Portraits of Wildflowers

Perspectives on Nature Photography

Wasp-on-the-mountain

with 31 comments

A few weeks ago you got a close look at the inflorescence of snow-on-the-prairie. Now you’re getting a look at its sister species, snow-on-the-mountain (Euphorbia marginata). On September 2nd I’d been driving home after photographing at two other locations in northwest Austin when I spotted a few of these familiar plants and decided to stop. Once I got close, I saw that a wasp was busy working the flowers. Like some other insects I’ve seen on flowers, this one kept moving pretty quickly, so I used a high shutter speed, 1/800 of a second, to keep from ending up with a blurred image of the wasp.

© 2018 Steven Schwartzman

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Written by Steve Schwartzman

September 14, 2018 at 4:44 AM

31 Responses

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  1. That’s very interesting Steve. I searched on my blog and found a variegated Euphorbia I posted about last year, from Dunedin Botanic Garden but its a lemon colour and the species is characias with a cultivar name of Tasmanian Tiger. Your plant is gorgeous and its amazing that its just growing wild! I’m not a great Euphorbia fan but I’d happily have both of these in my garden!

    exploringcolour

    September 14, 2018 at 4:55 AM

  2. You did very well with this capture!

    Pit

    September 14, 2018 at 10:00 AM

    • I don’t mind saying so myself. Some of the other pictures weren’t good, but all it takes is one.

      Steve Schwartzman

      September 14, 2018 at 11:49 AM

      • The advantages of digital photography: one or two of the many we take will come out ok.

        Pit

        September 14, 2018 at 11:52 AM

        • Right. I couldn’t have afforded to take nearly as many pictures when I had to pay for film and developing.

          Steve Schwartzman

          September 14, 2018 at 11:55 AM

  3. Some day, it’s going to stop raining and I’ll get to go searching for such wonders, too! I tend to shy away from wasps, but their details are fascinating. I especially like the way the background color in this photo complements the color of the wasp.

    shoreacres

    September 14, 2018 at 10:27 AM

    • How different your current wish for an end to the rain is from what people there wanted not so long ago.

      You may have heard me say that my attitude towards wasps and bees is that I let them go about their work and they let me go about mine. Only rarely have I felt a need to be careful around them.

      It’s good of you to notice the two-toned brown-and-green nature of the picture. I hadn’t stopped to analyze it.

      Steve Schwartzman

      September 14, 2018 at 11:54 AM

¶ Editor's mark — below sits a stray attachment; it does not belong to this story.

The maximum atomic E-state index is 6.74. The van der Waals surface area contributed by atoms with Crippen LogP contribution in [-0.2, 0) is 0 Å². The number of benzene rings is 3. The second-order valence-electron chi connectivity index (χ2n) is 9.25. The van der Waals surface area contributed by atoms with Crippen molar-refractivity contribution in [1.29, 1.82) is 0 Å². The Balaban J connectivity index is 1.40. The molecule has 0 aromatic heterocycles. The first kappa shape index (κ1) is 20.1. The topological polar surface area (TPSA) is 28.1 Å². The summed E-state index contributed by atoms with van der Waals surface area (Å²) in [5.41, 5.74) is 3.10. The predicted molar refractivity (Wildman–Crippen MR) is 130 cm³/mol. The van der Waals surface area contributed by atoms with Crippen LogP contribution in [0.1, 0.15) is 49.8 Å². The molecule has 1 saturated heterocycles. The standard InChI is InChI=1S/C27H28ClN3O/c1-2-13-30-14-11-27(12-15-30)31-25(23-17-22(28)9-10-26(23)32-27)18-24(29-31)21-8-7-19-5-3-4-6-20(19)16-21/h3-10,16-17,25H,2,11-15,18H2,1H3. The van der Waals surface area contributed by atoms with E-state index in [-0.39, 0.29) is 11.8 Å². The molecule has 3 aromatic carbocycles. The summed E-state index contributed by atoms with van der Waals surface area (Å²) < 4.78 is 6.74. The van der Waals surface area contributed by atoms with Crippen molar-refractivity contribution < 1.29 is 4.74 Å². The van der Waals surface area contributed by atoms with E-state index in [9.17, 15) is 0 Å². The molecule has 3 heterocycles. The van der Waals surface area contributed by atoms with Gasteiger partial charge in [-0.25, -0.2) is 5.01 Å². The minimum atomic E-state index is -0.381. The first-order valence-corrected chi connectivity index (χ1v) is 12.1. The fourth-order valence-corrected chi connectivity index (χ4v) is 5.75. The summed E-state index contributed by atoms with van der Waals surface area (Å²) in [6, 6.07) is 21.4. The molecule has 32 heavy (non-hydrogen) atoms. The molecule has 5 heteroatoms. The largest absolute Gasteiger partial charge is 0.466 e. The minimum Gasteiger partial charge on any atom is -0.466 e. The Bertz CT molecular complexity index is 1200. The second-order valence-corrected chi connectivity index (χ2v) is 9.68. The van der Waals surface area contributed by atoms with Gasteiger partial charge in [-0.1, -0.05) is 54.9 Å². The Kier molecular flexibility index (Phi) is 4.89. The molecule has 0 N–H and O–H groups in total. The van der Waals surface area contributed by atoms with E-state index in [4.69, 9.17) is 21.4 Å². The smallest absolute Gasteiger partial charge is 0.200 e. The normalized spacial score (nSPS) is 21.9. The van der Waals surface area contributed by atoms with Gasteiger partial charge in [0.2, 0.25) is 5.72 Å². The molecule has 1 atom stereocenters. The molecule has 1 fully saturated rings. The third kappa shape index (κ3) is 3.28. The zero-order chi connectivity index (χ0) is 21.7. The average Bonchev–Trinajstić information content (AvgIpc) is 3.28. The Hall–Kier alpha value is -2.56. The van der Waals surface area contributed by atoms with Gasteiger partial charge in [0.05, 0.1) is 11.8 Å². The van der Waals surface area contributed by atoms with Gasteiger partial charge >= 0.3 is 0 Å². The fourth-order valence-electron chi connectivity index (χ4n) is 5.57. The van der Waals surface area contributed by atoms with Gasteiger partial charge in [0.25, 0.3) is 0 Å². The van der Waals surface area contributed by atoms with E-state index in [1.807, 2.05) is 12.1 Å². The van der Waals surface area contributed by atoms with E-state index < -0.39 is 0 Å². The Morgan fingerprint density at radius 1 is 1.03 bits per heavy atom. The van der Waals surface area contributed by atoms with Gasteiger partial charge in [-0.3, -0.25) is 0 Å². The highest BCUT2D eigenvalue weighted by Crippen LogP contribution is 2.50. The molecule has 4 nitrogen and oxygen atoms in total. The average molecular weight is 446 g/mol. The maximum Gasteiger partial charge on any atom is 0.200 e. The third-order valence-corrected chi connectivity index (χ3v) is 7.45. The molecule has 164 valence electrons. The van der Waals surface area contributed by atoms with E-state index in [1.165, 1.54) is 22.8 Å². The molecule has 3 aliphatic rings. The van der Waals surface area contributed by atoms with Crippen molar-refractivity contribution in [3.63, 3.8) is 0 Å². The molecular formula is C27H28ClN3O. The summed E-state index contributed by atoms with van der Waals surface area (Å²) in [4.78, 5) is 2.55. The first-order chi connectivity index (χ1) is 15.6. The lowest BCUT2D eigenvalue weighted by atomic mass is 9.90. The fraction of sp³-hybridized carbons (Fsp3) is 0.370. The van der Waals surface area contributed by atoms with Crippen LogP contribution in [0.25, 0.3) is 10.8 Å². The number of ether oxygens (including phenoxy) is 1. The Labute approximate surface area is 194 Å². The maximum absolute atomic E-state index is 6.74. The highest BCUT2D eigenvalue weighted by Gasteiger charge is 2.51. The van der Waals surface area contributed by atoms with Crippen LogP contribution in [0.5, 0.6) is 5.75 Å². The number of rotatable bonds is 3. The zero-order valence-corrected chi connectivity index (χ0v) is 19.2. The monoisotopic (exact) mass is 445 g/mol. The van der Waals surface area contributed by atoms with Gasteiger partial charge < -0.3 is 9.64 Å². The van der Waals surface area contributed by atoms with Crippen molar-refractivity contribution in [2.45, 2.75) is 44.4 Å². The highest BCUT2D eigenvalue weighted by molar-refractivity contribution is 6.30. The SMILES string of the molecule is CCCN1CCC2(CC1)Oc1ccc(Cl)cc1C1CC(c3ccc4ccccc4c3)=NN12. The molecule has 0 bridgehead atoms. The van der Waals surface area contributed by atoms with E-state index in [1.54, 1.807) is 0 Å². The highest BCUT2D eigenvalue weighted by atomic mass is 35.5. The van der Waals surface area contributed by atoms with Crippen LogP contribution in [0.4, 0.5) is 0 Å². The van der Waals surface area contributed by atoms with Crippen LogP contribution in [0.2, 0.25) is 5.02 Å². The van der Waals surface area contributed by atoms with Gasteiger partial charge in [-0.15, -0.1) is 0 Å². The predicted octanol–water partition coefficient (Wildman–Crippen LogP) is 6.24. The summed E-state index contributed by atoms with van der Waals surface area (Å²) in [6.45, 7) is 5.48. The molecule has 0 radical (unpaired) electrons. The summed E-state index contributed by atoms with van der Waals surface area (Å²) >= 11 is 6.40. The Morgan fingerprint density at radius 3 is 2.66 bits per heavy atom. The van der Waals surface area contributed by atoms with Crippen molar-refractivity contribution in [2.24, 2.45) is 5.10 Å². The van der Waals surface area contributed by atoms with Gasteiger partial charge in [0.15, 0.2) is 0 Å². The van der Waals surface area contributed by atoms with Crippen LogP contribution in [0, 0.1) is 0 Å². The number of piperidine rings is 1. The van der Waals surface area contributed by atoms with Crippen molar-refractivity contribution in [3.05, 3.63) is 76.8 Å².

4. Great shot Steve !!

    Bernie Kasper

    September 14, 2018 at 4:00 PM

  5. Very nice image!

    montucky

    September 14, 2018 at 8:55 PM

  6. Fabulous details captured!!

    norasphotos4u

    September 14, 2018 at 9:08 PM

  7. Nice work, Steve. In the heat of the sun wasps are constantly in motion and a real challenge to capture. I find the thread-waisted wasps fascinating. It’s hard to imagine anything that delicate surviving flight.The only wasps I’ve had a problem with are yellow jackets. The rest and I co-exist pretty well…outside the house.

    Steve Gingold

    September 15, 2018 at 4:12 AM

    • I’m not surprised that you’ve had to contend with wasps’ quick motions. It makes sense that heat correlates with their movements, though I can’t say I ever thought about it.

      I learned recently that bees evolved from wasps that gave up eating meat and switched to flowers. Today’s picture makes clear that at least certain kinds wasps have added the new food source without giving up the old.

      And like you, I don’t practice coexistence with them in the house.

      Steve Schwartzman

      September 15, 2018 at 7:13 AM

  8. So . . . where is the mountain?
    tee hee

    tonytomeo

    September 15, 2018 at 8:46 AM

  9. Insects are fascinating creatures when you get up close and personal… this is a wonderful shot.

    RMW

    September 17, 2018 at 10:04 AM

    • Thanks. Because my emphasis is on native plants, I often find insects and spiders on my subjects. Some critters hold still, while others move so much they’re hard to photograph. Wasps are generally in that second group, so I was pleased to get a good picture this time.

      Steve Schwartzman

      September 17, 2018 at 11:39 AM

  10. Great shot … 🙂

    Julie@frogpondfarm

    September 20, 2018 at 3:33 AM

  11. Hahha, good one. I’ve been scratching my head, trying to think whether I knew of a plant called wasp on the mountain. Finally I had a chance to read the post and was delighted to see this fine fellow. Our wasps look different.

    melissabluefineart

    October 15, 2018 at 2:03 PM


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